The difference, I think, is simple. It’s inspiration. I was inspired so deeply and at such a young age to do – quite literally – the impossible, that twenty some-odd years later I actually pulled some of it off. To explain how I was so inspired, I have to give you a bit of a biography. Bear with me. I was born here, in Angel Grove, in 1988. I’m a third-generation Mexican-American. My father was an auto mechanic and my mother was a high school Spanish teacher. I lived in a 3 bedroom house with my parents, three siblings, grandmother, and 2 cousins. And in 1993, when I was five years old, a giant, golden, winged monkey monster fell out of the sky and an equally giant Voltron-looking dinosaur robot punched it in the face and made it run away.
Inspiration! Yeah, I was a smart kid. Maybe, maybe, I would have made it to college on scholarship, if I applied myself. My family wouldn’t have been able to afford it otherwise. I could have gone to college, majored in an engineering field and found a good job designing pipelines or something, and hey, that’s not bad. But when I was five years old, a 300 foot tall robot man seemed to show up every week to cut some giant alien monster in half. And that robot man moved so fluidly, so much like a human. It walked like a human, it could jump, it could engage in hand-to-hand combat. I didn’t know it at the time, but that robot was taking the square-cube law and smashing it to pieces. I wanted so badly to have a robot of my own that could do that, but no such thing existed! I was incensed, but I was determined.
Since my dad owned an auto garage, there was always a box of scraps to mess around with. I started tinkering like hell to try and make something that could move the way the megazord moved. Of course I never succeeded, but I kept trying because hey, if the zords can do it then there had to be a way, right?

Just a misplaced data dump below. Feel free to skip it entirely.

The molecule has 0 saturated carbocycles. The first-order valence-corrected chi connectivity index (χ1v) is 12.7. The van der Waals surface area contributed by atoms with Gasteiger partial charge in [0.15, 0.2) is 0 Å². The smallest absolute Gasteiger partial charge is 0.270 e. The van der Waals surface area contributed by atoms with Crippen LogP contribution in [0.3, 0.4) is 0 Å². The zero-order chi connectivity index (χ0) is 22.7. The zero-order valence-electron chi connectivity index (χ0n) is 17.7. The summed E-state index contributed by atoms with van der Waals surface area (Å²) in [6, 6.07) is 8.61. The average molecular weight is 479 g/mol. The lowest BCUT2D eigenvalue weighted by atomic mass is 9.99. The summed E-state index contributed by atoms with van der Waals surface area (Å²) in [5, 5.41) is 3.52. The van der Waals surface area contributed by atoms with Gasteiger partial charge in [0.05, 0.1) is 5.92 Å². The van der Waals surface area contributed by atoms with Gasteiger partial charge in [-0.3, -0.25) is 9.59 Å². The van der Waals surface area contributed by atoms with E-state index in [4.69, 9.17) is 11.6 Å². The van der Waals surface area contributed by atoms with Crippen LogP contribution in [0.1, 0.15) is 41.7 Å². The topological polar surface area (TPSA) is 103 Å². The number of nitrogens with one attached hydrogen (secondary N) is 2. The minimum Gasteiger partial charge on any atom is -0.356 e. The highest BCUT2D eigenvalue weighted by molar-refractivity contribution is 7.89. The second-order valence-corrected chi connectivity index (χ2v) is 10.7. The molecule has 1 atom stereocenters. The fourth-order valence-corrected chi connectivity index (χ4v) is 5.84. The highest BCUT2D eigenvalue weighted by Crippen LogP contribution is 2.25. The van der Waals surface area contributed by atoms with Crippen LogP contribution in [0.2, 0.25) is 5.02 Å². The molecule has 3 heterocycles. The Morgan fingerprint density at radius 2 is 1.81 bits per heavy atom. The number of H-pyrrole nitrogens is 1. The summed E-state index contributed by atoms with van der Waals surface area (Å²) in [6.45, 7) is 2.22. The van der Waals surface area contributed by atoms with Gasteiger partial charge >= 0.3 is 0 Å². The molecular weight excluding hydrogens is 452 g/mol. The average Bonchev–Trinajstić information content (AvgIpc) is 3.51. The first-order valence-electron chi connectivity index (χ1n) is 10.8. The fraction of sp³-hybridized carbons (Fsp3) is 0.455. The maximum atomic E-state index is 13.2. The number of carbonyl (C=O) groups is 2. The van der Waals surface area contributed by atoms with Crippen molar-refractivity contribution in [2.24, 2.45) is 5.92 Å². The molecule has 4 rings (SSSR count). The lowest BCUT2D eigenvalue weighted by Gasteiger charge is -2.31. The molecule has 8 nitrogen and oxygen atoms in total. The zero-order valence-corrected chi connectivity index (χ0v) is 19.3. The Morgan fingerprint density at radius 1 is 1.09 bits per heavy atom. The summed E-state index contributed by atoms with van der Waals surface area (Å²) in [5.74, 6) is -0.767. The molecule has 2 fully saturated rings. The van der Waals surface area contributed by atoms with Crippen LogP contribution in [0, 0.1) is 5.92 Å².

That led to me entering robotics competitions and competing against students twice my age. I funded my projects by working in my dad’s shop, doing the work of two good mechanics, clearing enough of his overhead to allow me to buy materials to build all sorts of stuff. Child labor laws be damned, right? To this day I can still take apart a small block Chevy engine and put it back together in under 20 minutes. I kept plugging away at these competitions, rarely ever winning. The other contestants were building things that made sense! They followed the laws of physics! They worked! All of my ideas were in the clouds, man. I wasn’t satisfied with wheels, or jerky, fast motion. I was even less satisfied with slow, smooth motion. Nobody was dreaming big enough! Look at the Power Rangers! Look at their robot! Why can’t we do that!?
It wasn’t until high school that I finally figured out why I would never be able to build a megazord. I was lucky enough to have attended Angel Grove High, two miles away from here, the alma mater of Dr. Bill Cranston. Y’know. The guy who actually built a few megazords. You can imagine how crushed I was when he told me the reason they work the way they do is because of an unlimited energy supply created by an alien space wizard that was both impractical and uneconomical to be applied to the civilian world. I was chasing a dream that I wouldn’t ever catch up with.
By that point, I already had a working prototype of my microhydraulics. I had already applied for a patent on ceramic nanobearings. I went on to improve upon autonomous optic sensors, simulated nerve endings, and various forays into materials science that are making robots lighter, stronger, cheaper, and more flexible. I innovated because I was inspired, and because by the time someone told me what I was doing was impossible, I had already done half of it.
Inspiration is what makes innovators different. Inspiration is what makes humanity constantly strive to do things we aren’t supposed to be able to do. Inspiration drove me to invent things that no one else even attempted to invent. And now I’m working on a project that I can’t speak too much about, but let’s just say that I’m still chasing that initial dream. And in the meantime, I guess I’ve pushed robotics forward by a few clicks. So go out, get inspired, and push us forward a few more clicks!